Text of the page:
Extended Producer Responsibility

In 1970, when recycling started, how recycling was set up made it the consumer’s problem with what to do with empty but yet recyclable materials. Because of this, cities and municipalities started the recycling programs that we still use today.

However, there are some changes that are now coming for who is responsible for the packaging that is related to any given product you might purchase. Recently, many companies and the different government entities have been talking about something called EPR which stands for Extended Producer Responsibility. EPR, if passed, will make it the responsibility of the producer of the packaging to figure out how to take it back from the consumers.

Along with this, larger companies that sell us things like milk, pop, crackers, frozen pizza and the like are also working on making all of their packaging (think about that plastic pop bottle or cereal box) to a certain degree made from recycled materials. You may see some small note on the container promoting that the packaging was made from 50% recycled content, as an example.

There are a few companies that have already been working on this. Cardboard that is recycled is generally always turned back into cardboard again. Paper is often turned into toilet tissue or Kleenex or other paper products. A favorite of mine is aluminum pop cans which are often turned back into aluminum pop cans plus they are back on the shelf as that new pop can within just a short 60 days after recycling. Aluminum pop cans are also being made into other products that are being used on spaceships. The aluminum pop can you recycle today could very well be on Mars in the near future in the form of a spaceship.

The biggest problem we face today when it comes to recycling is that there are only so many product packages that can be recycled. If we are aware of what packaging can be recycled and purchase those items first before other items that have packaging that cannot be recycled, it will help lower how much trash we are sending to the landfill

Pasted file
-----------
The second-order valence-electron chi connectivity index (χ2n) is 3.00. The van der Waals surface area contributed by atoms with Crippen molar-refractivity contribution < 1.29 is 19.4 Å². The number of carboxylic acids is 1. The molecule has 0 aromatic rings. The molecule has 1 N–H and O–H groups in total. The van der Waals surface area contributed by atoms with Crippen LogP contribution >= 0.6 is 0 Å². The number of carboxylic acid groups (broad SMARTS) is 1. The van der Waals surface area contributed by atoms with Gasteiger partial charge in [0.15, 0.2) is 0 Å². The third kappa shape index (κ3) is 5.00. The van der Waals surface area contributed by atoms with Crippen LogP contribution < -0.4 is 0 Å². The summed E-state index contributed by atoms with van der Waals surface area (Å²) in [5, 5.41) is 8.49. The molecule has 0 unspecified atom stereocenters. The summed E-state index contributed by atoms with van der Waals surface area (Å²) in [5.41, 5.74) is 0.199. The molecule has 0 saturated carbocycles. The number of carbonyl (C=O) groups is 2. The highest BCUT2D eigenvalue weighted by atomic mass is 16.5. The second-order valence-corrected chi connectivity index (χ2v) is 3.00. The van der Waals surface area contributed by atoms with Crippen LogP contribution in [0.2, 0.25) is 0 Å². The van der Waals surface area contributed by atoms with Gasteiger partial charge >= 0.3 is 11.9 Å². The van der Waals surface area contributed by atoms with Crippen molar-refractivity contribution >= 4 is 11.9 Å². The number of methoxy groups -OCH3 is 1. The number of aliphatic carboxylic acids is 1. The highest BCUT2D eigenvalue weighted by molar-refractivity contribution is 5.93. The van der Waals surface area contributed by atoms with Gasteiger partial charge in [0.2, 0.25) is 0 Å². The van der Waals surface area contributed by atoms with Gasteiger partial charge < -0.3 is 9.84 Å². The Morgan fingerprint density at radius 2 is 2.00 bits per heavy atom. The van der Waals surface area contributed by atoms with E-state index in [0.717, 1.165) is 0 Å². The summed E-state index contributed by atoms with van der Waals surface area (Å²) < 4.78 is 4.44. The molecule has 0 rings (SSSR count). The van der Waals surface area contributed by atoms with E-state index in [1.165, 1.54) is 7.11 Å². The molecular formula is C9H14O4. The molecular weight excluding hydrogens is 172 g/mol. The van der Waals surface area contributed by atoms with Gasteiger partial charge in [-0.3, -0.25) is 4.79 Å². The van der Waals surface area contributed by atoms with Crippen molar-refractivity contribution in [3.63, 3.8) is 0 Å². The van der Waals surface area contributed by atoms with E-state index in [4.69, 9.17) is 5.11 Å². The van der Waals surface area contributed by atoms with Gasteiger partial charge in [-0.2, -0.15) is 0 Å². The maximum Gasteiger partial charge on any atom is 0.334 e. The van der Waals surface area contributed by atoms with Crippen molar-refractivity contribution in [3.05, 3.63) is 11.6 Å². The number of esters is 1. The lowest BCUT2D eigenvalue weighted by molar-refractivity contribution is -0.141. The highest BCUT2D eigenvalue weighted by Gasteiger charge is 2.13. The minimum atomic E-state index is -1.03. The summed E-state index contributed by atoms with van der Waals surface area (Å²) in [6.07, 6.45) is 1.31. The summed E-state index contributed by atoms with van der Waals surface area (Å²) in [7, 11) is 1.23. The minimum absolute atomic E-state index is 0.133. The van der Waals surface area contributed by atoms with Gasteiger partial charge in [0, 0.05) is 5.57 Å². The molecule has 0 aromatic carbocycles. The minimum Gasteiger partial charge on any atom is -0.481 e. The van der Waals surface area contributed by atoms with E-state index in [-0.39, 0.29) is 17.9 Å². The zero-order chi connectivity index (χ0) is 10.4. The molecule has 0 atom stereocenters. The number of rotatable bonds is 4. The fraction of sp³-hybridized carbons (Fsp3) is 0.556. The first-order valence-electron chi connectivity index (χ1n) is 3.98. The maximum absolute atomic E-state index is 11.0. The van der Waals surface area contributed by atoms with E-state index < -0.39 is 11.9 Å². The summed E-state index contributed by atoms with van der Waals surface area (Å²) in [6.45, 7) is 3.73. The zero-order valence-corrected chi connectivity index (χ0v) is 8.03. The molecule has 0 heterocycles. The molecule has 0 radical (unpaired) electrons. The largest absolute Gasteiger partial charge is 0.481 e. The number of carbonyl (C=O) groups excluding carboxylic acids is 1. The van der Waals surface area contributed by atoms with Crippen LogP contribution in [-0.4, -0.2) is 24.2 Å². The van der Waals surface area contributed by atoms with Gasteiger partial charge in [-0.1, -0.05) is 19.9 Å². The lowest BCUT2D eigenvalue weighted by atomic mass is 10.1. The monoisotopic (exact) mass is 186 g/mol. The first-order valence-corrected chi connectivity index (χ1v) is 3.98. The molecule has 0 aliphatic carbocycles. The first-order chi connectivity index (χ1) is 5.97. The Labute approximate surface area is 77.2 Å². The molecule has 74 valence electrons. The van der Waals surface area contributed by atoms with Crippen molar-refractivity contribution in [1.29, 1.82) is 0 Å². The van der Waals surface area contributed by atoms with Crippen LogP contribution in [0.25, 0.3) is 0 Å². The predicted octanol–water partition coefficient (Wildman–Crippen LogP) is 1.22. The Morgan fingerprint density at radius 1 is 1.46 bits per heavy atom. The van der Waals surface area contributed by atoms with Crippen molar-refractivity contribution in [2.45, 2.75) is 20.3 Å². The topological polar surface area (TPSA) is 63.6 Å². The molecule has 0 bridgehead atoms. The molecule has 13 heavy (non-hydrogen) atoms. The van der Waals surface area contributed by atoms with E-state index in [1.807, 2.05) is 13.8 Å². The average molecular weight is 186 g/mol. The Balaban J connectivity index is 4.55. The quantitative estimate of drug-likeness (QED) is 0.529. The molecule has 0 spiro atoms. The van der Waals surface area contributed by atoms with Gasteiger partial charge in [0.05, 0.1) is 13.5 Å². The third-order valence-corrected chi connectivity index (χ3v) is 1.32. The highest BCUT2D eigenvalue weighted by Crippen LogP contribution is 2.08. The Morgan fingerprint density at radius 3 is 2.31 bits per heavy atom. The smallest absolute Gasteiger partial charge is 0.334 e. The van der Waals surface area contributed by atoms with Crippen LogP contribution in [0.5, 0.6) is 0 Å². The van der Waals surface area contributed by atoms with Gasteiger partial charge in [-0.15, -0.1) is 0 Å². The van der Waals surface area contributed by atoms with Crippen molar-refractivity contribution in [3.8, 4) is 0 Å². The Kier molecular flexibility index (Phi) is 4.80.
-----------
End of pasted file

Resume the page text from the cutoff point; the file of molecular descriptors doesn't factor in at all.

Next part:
Consumers need to be choosy about what we are purchasing and making sure any given item lasts a long time. Consumers also must start to think about how they are going to lower the amount of trash each is sending to the landfill each week. The Minnesota Pollution Control Agency (MPCA) has guidelines that by 2030, consumers must reduce their waste by 75%. A good analogy is if you have four bags of trash from your home each week, you can only dispose of one of the trash bags. So what happens to the other three bags of trash? This is an example of the need to reduce waste (trash) in our lives.

This is why getting ready for the future of trash disposal is so important. We can no longer throw away things into the landfill, thinking we have all the space we need to safely keep our trash. Consumers need to start thinking about our future purchases and what we can all do to lower our impact. Manufacturers, as well as those companies who provide packaging, must also help with this same cause. Consumers cannot do it alone.

Consumers whether we are at home, work, or if we run a business need to start doing what each of us can to stop wasting materials, supplies, food, and much more. We don’t need to make big changes in our lives but work on small changes then do it a little at a time.

For more information on how to properly dispose of items, recycling, or reducing waste, please go to our website at www.lyonco.org or give us a call at (507) 532-8210.


Today's breaking news and more in your inbox

I'm interested in (please check all that apply)


Starting at $4.75/week.

Subscribe Today